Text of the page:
Wednesday, October 19, 2016
JACKSON Thanks in part to Mississippi's antiquated and disenfranchising voting-rights laws, Robert Banks still cannot vote, even though he has been off probation for over a decade.
A Marshall County jury convicted Banks of robbery in 1999. He served less than a year of his five-year sentence in prison, spending three years on probation instead. Fully discharged in 2002, he still did not have the right to vote, his suffrage bill says.
Sen. Bill Stone, D-Holly Springs, introduced a suffrage bill in the 2016 legislative session to restore Banks' right to vote. While the bill passed the Senate on its last day in session, it died in the House in committee on the day the House adjourned. Stone said the bill died due to the late timing, but neither the House nor the Senate passed any suffrage bills in the last legislative session.
Stone said he introduced the bill because Banks is a "model citizen" and hard-working taxpayer in his district. Banks' mother asked Stone to introduce the bill. Banks or his mother could not be reached for comment by press time.
It is common for Mississippians to be confused about whether or not they are disenfranchised, said Stone, who has introduced suffrage bills before, says it is common for Mississippians to be confused about whether or not they are disenfranchised.
"What I have found a lot of times when you have someone contact you because of a suffrage bill, 10 to 20 percent (of the time) we can actually do something, because a lot of times people will contact me about a suffrage bill because they think they're disenfranchised, and they're not," Stone told the Jackson Free Press.
The secretary of state's website lists 22 disenfranchising crimes ranging from murder and rape to larceny and receiving stolen property. Mississippians with any of those 22 crimes on their records have few options to get rights restored. The ban comes from a precedent set in an article of the Mississippi Constitution, which has not been changed since the 1970s. A 2009 attorney general's opinion recently defined the list of crimes. Disenfranchised citizens can ask the governor directly to restore their rights or ask the court directly. The Legislature can pardon them with individual suffrage bills.
In September, after introducing the Y'all Vote website, Secretary of State Delbert Hosemann told reporters about reforms he would like to see in Mississippi's election and voting laws. He also said the Legislature should look at revisiting disenfranchisement laws in the state.
"We are skewed ... because we have pedophiles and drug dealers still voting, and I've got somebody who steals timber that's disenfranchised," Hosemann told reporters in September.
Hosemann said the Legislature could come up with an array of alternatives, but some of bills lawmakers have previously introduced never made it to the floor.
In 2016, Rep. Alyce Clarke, D-Jackson, filed a bill to restore rights to someone charged with a disenfranchising felony after he or she completes all the terms of supervision, probation or prison time, and if three years pass with no new charges. The bill did not make it out of committee.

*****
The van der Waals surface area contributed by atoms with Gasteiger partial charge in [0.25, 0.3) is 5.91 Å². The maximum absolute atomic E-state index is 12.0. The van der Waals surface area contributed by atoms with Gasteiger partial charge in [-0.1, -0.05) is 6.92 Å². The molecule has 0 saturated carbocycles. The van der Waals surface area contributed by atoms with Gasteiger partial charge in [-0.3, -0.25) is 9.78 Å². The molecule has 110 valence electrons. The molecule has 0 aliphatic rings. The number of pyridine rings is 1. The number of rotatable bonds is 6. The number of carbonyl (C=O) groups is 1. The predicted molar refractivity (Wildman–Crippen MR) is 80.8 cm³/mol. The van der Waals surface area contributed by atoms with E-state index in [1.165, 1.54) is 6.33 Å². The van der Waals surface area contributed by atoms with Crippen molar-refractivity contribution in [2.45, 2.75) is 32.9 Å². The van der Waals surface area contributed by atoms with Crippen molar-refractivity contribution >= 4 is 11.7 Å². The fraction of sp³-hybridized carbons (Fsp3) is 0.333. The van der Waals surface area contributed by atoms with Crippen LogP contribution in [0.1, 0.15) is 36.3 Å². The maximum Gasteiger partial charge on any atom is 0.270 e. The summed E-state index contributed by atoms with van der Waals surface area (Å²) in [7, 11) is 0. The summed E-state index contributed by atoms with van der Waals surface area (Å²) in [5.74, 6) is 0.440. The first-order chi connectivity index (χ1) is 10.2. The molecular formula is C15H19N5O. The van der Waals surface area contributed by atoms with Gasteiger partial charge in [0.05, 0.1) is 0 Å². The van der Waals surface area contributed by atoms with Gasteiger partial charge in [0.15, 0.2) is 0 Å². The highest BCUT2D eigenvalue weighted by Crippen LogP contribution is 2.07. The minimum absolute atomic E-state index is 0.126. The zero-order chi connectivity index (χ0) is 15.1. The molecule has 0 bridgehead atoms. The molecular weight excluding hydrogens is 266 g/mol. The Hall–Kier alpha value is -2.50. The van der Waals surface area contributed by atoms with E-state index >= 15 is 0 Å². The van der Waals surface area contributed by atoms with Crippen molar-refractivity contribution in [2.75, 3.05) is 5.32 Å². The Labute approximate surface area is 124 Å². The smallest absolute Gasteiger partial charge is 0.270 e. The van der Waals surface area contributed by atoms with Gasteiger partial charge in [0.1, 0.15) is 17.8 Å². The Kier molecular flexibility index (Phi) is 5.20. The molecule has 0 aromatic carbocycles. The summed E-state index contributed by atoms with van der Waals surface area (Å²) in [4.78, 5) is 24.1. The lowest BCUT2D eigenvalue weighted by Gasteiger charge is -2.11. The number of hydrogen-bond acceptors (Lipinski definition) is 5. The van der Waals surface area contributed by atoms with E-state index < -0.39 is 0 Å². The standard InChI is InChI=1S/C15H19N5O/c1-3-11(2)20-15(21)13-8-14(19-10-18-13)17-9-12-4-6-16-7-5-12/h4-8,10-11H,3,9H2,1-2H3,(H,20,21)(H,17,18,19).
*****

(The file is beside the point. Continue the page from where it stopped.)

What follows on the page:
Mississippi: The 'Outlier'
Mississippi has the second-highest percentage of disenfranchised voters in the country, second only to Florida, a new report from the Sentencing Project shows. This is primarily because of the state's rigid felony list, but also due to its laws in general. Once a person is convicted of a felony, he or she loses voting rights for the foreseeable future. Mississippi is one of a dozen states that disenfranchise those in jail, on probation and post-sentence.
The Sentencing Project report estimates that state law currently disenfranchises 218,181 Mississippians.
Marc Mauer, executive director of the Sentencing Project, says that while the report's numbers are estimates, they are the soundest numbers out there. Researchers took into account mortality and recidivism rates to make sure they did not double-count those who committed a second offense.
State policies on disenfranchisement vary widely across the country. In Vermont and New Hampshire, even committing felonies do not mean losing your right to vote. Mauer said Mississippi is an outlier state due to its disenfranchising crimes list.
"The vast majority of other states, whether they are very restrictive or very liberal, don't take into account the offense itself; they'll just say you can't vote if you're on probation or you can, but the offense itself has nothing to do with that determination," Mauer told the Jackson Free Press.
The report shows that in the past 15 years, 335 Mississippians have had their voting rights restored.
The Sentencing Project report also looks at how disenfranchisement disproportionately affects African Americans in each state. The report shows that Mississippi's voting-rights laws disenfranchise almost 16 percent of voting-age African Americans—about 127,130 Mississippians.
In the last presidential election, with 1.285 million Mississippians casting votes, President Obama received 43 percent of the vote. He lost to Romney by under 150,000 votes in Mississippi in 2012.
Mauer said the number of disenfranchised African Americans in the state are indicative of a criminal-justice system with a well-documented history of unwarranted racial disparities.
"It's not just a function of crime rates, and therefore, we have these racial disparities in the justice system that should be very disturbing, that then translate into higher rates of disenfranchisement as well. So it just compounds the problem that way," Mauer said.
Email state reporter Arielle Dreher at firstname.lastname@example.org.